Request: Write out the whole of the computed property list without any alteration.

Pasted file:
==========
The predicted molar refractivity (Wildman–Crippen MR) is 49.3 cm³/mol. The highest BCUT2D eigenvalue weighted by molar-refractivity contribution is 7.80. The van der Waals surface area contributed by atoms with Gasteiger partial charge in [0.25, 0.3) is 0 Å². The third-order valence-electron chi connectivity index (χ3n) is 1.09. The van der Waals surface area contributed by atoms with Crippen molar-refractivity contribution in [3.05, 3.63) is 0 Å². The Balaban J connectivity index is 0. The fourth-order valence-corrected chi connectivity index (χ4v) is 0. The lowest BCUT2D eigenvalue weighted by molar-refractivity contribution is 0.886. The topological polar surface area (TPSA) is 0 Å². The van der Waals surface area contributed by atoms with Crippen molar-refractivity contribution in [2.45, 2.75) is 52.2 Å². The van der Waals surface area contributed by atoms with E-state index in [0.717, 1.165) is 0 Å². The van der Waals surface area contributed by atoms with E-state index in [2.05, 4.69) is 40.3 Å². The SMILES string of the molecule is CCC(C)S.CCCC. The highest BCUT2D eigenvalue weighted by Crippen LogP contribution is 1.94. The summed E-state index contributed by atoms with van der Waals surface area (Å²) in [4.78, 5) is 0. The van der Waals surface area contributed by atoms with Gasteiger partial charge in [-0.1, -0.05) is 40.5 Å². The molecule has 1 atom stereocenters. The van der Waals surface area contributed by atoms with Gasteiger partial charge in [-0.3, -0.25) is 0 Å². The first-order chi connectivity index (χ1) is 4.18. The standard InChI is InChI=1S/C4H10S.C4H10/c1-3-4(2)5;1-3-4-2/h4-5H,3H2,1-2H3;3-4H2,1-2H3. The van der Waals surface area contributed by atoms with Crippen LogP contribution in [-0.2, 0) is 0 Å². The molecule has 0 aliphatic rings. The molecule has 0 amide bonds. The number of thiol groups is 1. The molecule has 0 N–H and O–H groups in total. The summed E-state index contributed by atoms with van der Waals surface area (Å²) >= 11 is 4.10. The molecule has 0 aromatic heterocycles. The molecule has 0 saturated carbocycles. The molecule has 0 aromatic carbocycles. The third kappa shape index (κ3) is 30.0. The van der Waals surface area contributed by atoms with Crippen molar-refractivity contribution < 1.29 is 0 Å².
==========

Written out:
The predicted molar refractivity (Wildman–Crippen MR) is 49.3 cm³/mol. The highest BCUT2D eigenvalue weighted by molar-refractivity contribution is 7.80. The van der Waals surface area contributed by atoms with Gasteiger partial charge in [0.25, 0.3) is 0 Å². The third-order valence-electron chi connectivity index (χ3n) is 1.09. The van der Waals surface area contributed by atoms with Crippen molar-refractivity contribution in [3.05, 3.63) is 0 Å². The Balaban J connectivity index is 0. The fourth-order valence-corrected chi connectivity index (χ4v) is 0. The lowest BCUT2D eigenvalue weighted by molar-refractivity contribution is 0.886. The topological polar surface area (TPSA) is 0 Å². The van der Waals surface area contributed by atoms with Crippen molar-refractivity contribution in [2.45, 2.75) is 52.2 Å². The van der Waals surface area contributed by atoms with E-state index in [0.717, 1.165) is 0 Å². The van der Waals surface area contributed by atoms with E-state index in [2.05, 4.69) is 40.3 Å². The SMILES string of the molecule is CCC(C)S.CCCC. The highest BCUT2D eigenvalue weighted by Crippen LogP contribution is 1.94. The summed E-state index contributed by atoms with van der Waals surface area (Å²) in [4.78, 5) is 0. The van der Waals surface area contributed by atoms with Gasteiger partial charge in [-0.1, -0.05) is 40.5 Å². The molecule has 1 atom stereocenters. The van der Waals surface area contributed by atoms with Gasteiger partial charge in [-0.3, -0.25) is 0 Å². The first-order chi connectivity index (χ1) is 4.18. The standard InChI is InChI=1S/C4H10S.C4H10/c1-3-4(2)5;1-3-4-2/h4-5H,3H2,1-2H3;3-4H2,1-2H3. The van der Waals surface area contributed by atoms with Crippen LogP contribution in [-0.2, 0) is 0 Å². The molecule has 0 aliphatic rings. The molecule has 0 amide bonds. The number of thiol groups is 1. The molecule has 0 N–H and O–H groups in total. The summed E-state index contributed by atoms with van der Waals surface area (Å²) >= 11 is 4.10. The molecule has 0 aromatic heterocycles. The molecule has 0 saturated carbocycles. The molecule has 0 aromatic carbocycles. The third kappa shape index (κ3) is 30.0. The van der Waals surface area contributed by atoms with Crippen molar-refractivity contribution < 1.29 is 0 Å².